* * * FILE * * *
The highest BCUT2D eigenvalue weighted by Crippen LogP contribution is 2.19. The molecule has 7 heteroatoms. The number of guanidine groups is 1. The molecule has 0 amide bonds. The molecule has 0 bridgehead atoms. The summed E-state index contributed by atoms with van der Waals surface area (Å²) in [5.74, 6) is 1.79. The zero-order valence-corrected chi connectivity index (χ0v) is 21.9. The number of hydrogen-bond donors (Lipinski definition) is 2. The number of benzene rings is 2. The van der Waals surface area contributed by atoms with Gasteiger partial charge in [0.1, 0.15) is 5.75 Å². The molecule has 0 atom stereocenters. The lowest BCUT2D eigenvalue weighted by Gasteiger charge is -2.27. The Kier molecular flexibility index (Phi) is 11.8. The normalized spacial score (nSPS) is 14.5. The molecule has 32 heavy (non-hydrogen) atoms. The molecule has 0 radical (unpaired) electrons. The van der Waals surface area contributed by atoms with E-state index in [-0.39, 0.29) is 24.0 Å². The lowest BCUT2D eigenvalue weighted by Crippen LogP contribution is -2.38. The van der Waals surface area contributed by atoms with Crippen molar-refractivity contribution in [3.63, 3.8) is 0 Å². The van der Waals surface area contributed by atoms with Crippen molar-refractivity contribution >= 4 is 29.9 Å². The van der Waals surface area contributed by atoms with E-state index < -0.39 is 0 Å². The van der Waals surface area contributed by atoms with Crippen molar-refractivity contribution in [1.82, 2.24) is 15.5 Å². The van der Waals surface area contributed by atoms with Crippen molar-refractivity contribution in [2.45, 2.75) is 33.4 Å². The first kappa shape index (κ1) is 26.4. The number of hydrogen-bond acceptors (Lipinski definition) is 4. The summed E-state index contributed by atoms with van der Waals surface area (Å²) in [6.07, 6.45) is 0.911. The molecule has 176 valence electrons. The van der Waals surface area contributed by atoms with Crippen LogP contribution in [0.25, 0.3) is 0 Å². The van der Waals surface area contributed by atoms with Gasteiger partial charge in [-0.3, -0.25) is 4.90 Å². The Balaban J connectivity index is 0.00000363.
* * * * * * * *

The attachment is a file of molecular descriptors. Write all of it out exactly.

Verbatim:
The highest BCUT2D eigenvalue weighted by Crippen LogP contribution is 2.19. The molecule has 7 heteroatoms. The number of guanidine groups is 1. The molecule has 0 amide bonds. The molecule has 0 bridgehead atoms. The summed E-state index contributed by atoms with van der Waals surface area (Å²) in [5.74, 6) is 1.79. The zero-order valence-corrected chi connectivity index (χ0v) is 21.9. The number of hydrogen-bond donors (Lipinski definition) is 2. The number of benzene rings is 2. The van der Waals surface area contributed by atoms with Gasteiger partial charge in [0.1, 0.15) is 5.75 Å². The molecule has 0 atom stereocenters. The lowest BCUT2D eigenvalue weighted by Gasteiger charge is -2.27. The Kier molecular flexibility index (Phi) is 11.8. The normalized spacial score (nSPS) is 14.5. The molecule has 32 heavy (non-hydrogen) atoms. The molecule has 0 radical (unpaired) electrons. The van der Waals surface area contributed by atoms with E-state index in [-0.39, 0.29) is 24.0 Å². The lowest BCUT2D eigenvalue weighted by Crippen LogP contribution is -2.38. The van der Waals surface area contributed by atoms with Crippen molar-refractivity contribution in [3.63, 3.8) is 0 Å². The van der Waals surface area contributed by atoms with Crippen molar-refractivity contribution >= 4 is 29.9 Å². The van der Waals surface area contributed by atoms with E-state index < -0.39 is 0 Å². The van der Waals surface area contributed by atoms with Crippen molar-refractivity contribution in [1.82, 2.24) is 15.5 Å². The van der Waals surface area contributed by atoms with Crippen molar-refractivity contribution in [2.45, 2.75) is 33.4 Å². The first kappa shape index (κ1) is 26.4. The number of hydrogen-bond acceptors (Lipinski definition) is 4. The summed E-state index contributed by atoms with van der Waals surface area (Å²) in [6.07, 6.45) is 0.911. The molecule has 176 valence electrons. The van der Waals surface area contributed by atoms with Crippen LogP contribution in [0.25, 0.3) is 0 Å². The van der Waals surface area contributed by atoms with Gasteiger partial charge in [-0.3, -0.25) is 4.90 Å². The Balaban J connectivity index is 0.00000363.